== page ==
The mad artists in the faculty show brought their paintings to life and set forth to inspire PCC students.

The faculty in the visual arts department are exhibiting their work in the Boone Family Gallery until September 11 and they draw inspiration from daily life and life itself. Artist and PCC professor David Dimichele displayed his piece he described as an “abstract painting that captures some of the essence of the mulberry tree.”

Dimichele is interested in doing artwork based on another art work, and “Untitled” is inspired by a Vincent Van Gogh piece.

“It was an abstract drawing and Van Gogh isn’t an abstract artist,” Dimichele said. “[It] made me think and see differently and what art can do.”

 

“I wanted to do an abstract painting that took a painting of another artist from its starting point and to abstract from there,” Dimichele added. “It was the optical effect of the painting and I was staring at it and it started to do what I’ve never seen a painting do it seemed to come alive it started moving and pulsating.”

Another PCC professor and artist who showcased his art was J. Thomas Hunsucker. His sculpture, which was about the human condition, is untitled.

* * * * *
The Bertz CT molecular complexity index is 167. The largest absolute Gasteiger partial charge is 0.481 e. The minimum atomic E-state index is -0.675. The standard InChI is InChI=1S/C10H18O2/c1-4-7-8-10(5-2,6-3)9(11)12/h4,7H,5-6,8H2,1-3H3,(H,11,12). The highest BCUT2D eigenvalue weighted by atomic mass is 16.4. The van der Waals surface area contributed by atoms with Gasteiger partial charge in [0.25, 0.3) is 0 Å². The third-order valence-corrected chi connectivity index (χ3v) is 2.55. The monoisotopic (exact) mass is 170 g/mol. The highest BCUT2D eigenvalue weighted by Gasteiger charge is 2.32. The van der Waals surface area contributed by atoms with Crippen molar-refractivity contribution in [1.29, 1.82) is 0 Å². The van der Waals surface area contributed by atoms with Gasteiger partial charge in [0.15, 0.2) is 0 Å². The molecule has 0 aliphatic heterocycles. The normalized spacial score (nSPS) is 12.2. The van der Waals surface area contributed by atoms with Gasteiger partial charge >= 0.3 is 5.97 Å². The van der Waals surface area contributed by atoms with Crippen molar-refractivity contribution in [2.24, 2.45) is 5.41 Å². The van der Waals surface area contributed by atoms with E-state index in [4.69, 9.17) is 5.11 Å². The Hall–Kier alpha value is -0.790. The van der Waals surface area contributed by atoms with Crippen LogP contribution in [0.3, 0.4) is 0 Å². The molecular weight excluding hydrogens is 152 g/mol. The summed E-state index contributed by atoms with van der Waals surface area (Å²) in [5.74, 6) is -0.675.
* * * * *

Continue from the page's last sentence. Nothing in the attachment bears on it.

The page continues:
“You can get a fair idea of your place in the universe and your place in the world by measuring things in human terms,” Hunsucker said. “An entity is created that allows a conversation, even if its mental conversation with the viewer and the object.”

People come from different backgrounds and through art there’s an exchange of meaning. The art that is displayed is shaped and formed through what the audience sees. Many interpret a message in various ways to reflect and communicate with the world.

Silvia Rigon’s piece titled “Resilience of the Microstuff” is a digital animation drawing with the viewpoint of a microscopic lens. It’s an evolutionary piece that’s diverse from molecules and the human evolution.

“We experience art through reproduction,” Rigon said.

Both parties — the artist and the viewer — have time to experience and interact with that object to find out about themselves. The artist communicates something that he or she may not be able to articulate.

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